RPGreats now has a Discord! Come on in to talk about game music, games in general, submit reviews or just hang out!

Tuesday, May 31, 2022

The Guardian Legend

Beginning with games like Hydlide and Dragon Slayer and reaching new heights of success with the Ys and Zelda games, action RPGs began to branch out into different genres as well.  The Guardian Legend combines the idea with that of a scrolling shoot-em-up, but does it prove to be a worthwhile outing, or just a misstep?

Compile (formerly Programmers-3 Inc.) was a pretty prominent Japanese developer in their time, creating a variety of games for numerous computer systems and early consoles, from the Apple II to the MSX to Sega's first console, the SG-1000.  However, they quickly became known for their shoot-em-up games, with their breakout game in the west being Zanac.  A 1986 scrolling shooter with a pretty innovative element for its time in the form of adaptive AI - if you miss shots, collect powerups or allow the camera bots that periodically flew in from the top of the screen to escape, the AI would gradually get more and more aggressive, while losing a life, destroying camera bots or starting a new stage would cause fewer enemies to appear for a short while.  Later shoot-em-ups under their banner would also branch out in creative ways, with inventive powerup systems, unique settings and bizarre bosses, and they remain fan favorites today for that very reason.

The Guardian Legend is one that also has a small but dedicated fanbase, and it's easy to see why, as it combines their penchant for fast-paced shooting action with the top-down dungeon exploration of something akin to Zelda or Metroid.  Playing as a gynoid known only as "The Guardian" who can change between a humanoid and a spaceship form,  both get put to heavy use throughout the game.  In humanoid form you explore the game's eleven "Areas", which serve as the game's dungeon segments.  As in games like Zelda, each one is a large and fairly intricate maze with plenty of secrets to find, clues to uncover and occasional rooms that will close you in and pit you against a mini-boss.  You won't be able to fully explore them all the first time you go through, either - often doors will be locked off by certain symbols, which you'll have to come back later with the proper key in order to bypass.  Areas are interconnected with Corridors, which serve as the game's shoot-em-up segments and the primary action focus - you'll have to travel between them quite frequently and battle increasingly-difficult bosses as you make your way to new areas.

The shoot-em-up segments fit best into Compile's wheelhouse, and they certainly don't disappoint here, with some fantastic fast-paced action, smooth animation and grotesque monsters to battle in each one.  You get quite a few weapons to battle your way through with, too - your basic rapid-fire forward shot costs nothing, but you also earn other subweapons that cost Chips (the game's currency) to fire - from a steerable wave beam to a barrier that absorbs shots to a two-way beam that fires behind you, and even a short-ranged "sword" that deals heavy damage but puts you in close proximity to the enemy, making it a risky option.  Another special weapon comes in the form of "Enemy Erasers", which serve as a screen-clearing bomb; while they do no damage to bosses, they do wipe their projectiles from the screen, so they do prove quite handy even late in the game.  Unlike most subweapons they cost no chips, but they are also finite in use, so conserving them for tight situations is a good idea.  Twitch skill is key above all else, though - you get very little after-hit invincibility so attacks can quickly drain your health.  That said, it's not as punishing as it sounds - your health can drain to zero from one solid hit, but you must take another hit after that before you die, so you have a bit of a safety buffer.  The game also frequently drops health-restoring capsules for you during the Corridor segments, even during boss fights, so as long as you're diligent about grabbing those, you can stay alive.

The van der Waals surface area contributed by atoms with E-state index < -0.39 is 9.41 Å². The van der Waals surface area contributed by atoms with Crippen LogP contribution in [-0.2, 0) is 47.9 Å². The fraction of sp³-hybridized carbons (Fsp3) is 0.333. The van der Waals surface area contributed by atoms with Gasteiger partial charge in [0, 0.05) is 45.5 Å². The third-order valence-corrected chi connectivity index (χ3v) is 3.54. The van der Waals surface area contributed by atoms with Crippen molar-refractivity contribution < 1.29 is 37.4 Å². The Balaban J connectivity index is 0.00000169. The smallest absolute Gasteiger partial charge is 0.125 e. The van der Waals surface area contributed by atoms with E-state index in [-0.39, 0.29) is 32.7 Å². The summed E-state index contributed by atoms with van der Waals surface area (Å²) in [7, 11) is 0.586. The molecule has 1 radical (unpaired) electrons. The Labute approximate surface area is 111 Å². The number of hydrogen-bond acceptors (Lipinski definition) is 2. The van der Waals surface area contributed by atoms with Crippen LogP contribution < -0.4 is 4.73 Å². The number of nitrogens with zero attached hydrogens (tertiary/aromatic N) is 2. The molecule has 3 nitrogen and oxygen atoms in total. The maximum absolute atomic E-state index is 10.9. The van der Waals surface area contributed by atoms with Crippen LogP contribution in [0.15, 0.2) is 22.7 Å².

Chips fuel your subweapons, but also serve as the game's currency in the shops you may come across along the way.  Here, you can purchase new subweapons (or upgrade existing ones) and the odd health upgrade.  Powerups are primarily found in the Area mazes, and fit into the RPG mold, boosting your maximum health, defense, attack power, firing rate and Chip capacity when you find them.  There is even a rudimentary 'experience' system in the form of your score, which will give a boost to your maximum health when you reach certain thresholds; one should use some caution not to max out the score at 9,999,999 points though, as this will lock the game owing to a bug.

The Guardian Legend is an unusual pairing of shoot-em-up and action RPG elements, but it works out surprisingly well.  Fittingly for a Compile title, it's a highly polished, fast-paced shoot-em-up with some competent dungeon-crawling action, there's enough content here to keep you entertained a good while, and the presentation is fantastic, with some delightful atmospheric music, smooth animation and well-realized environments to see and creatures to battle.  There's even some of Compile's quirky humor with the strange boss names like "Grimgrin" and "Crawdaddy", and the creatures known as "Landers" who double as powerups when you find them.  Even for someone who's not the biggest shoot-em-up fan like myself, it's a wonderful NES game that's well worth checking out.

Developer: Compile
Publisher: Irem, Broderbund, Nintendo
Platform: NES
Released: 1989
Recommended Version:  N/A